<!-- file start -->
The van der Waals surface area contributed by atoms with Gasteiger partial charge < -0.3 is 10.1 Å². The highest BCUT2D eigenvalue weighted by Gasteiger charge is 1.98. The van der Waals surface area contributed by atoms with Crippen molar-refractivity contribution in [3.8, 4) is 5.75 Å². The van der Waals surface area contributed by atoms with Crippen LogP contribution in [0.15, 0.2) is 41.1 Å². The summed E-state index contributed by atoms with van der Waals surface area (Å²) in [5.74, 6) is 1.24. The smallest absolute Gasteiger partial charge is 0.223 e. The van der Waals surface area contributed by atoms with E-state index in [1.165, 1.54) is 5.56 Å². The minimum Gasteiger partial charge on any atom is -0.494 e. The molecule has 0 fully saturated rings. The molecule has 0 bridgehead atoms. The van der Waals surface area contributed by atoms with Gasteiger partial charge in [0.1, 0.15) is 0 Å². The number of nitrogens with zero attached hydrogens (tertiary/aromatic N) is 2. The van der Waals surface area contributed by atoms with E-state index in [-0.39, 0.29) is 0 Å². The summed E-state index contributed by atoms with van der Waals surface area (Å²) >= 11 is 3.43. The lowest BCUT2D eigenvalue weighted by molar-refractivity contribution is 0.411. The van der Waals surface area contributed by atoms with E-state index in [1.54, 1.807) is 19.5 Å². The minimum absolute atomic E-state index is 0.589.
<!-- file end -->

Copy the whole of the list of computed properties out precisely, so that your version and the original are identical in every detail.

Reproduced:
The van der Waals surface area contributed by atoms with Gasteiger partial charge < -0.3 is 10.1 Å². The highest BCUT2D eigenvalue weighted by Gasteiger charge is 1.98. The van der Waals surface area contributed by atoms with Crippen molar-refractivity contribution in [3.8, 4) is 5.75 Å². The van der Waals surface area contributed by atoms with Crippen LogP contribution in [0.15, 0.2) is 41.1 Å². The summed E-state index contributed by atoms with van der Waals surface area (Å²) in [5.74, 6) is 1.24. The smallest absolute Gasteiger partial charge is 0.223 e. The van der Waals surface area contributed by atoms with E-state index in [1.165, 1.54) is 5.56 Å². The minimum Gasteiger partial charge on any atom is -0.494 e. The molecule has 0 fully saturated rings. The molecule has 0 bridgehead atoms. The van der Waals surface area contributed by atoms with Gasteiger partial charge in [0.1, 0.15) is 0 Å². The number of nitrogens with zero attached hydrogens (tertiary/aromatic N) is 2. The van der Waals surface area contributed by atoms with E-state index in [-0.39, 0.29) is 0 Å². The summed E-state index contributed by atoms with van der Waals surface area (Å²) >= 11 is 3.43. The lowest BCUT2D eigenvalue weighted by molar-refractivity contribution is 0.411. The van der Waals surface area contributed by atoms with E-state index in [1.54, 1.807) is 19.5 Å². The minimum absolute atomic E-state index is 0.589.